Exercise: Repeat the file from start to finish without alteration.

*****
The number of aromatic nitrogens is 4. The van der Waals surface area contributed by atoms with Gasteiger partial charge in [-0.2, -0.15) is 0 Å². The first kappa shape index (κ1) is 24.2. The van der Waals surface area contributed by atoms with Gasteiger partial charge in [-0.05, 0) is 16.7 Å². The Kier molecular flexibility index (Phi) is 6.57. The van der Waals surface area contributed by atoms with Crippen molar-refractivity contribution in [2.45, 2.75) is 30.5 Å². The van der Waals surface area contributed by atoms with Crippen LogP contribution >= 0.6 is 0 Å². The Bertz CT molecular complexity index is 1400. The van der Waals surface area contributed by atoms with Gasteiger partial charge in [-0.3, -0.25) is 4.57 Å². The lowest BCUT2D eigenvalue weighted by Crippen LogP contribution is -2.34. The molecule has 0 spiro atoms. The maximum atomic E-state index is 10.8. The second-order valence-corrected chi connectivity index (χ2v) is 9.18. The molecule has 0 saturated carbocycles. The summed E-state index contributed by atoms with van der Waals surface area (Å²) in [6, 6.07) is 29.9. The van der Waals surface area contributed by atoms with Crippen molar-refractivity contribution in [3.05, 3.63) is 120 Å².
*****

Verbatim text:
The number of aromatic nitrogens is 4. The van der Waals surface area contributed by atoms with Gasteiger partial charge in [-0.2, -0.15) is 0 Å². The first kappa shape index (κ1) is 24.2. The van der Waals surface area contributed by atoms with Gasteiger partial charge in [-0.05, 0) is 16.7 Å². The Kier molecular flexibility index (Phi) is 6.57. The van der Waals surface area contributed by atoms with Crippen molar-refractivity contribution in [2.45, 2.75) is 30.5 Å². The van der Waals surface area contributed by atoms with Crippen LogP contribution >= 0.6 is 0 Å². The Bertz CT molecular complexity index is 1400. The van der Waals surface area contributed by atoms with Gasteiger partial charge in [-0.3, -0.25) is 4.57 Å². The lowest BCUT2D eigenvalue weighted by Crippen LogP contribution is -2.34. The molecule has 0 spiro atoms. The maximum atomic E-state index is 10.8. The second-order valence-corrected chi connectivity index (χ2v) is 9.18. The molecule has 0 saturated carbocycles. The summed E-state index contributed by atoms with van der Waals surface area (Å²) in [6, 6.07) is 29.9. The van der Waals surface area contributed by atoms with Crippen molar-refractivity contribution in [3.05, 3.63) is 120 Å².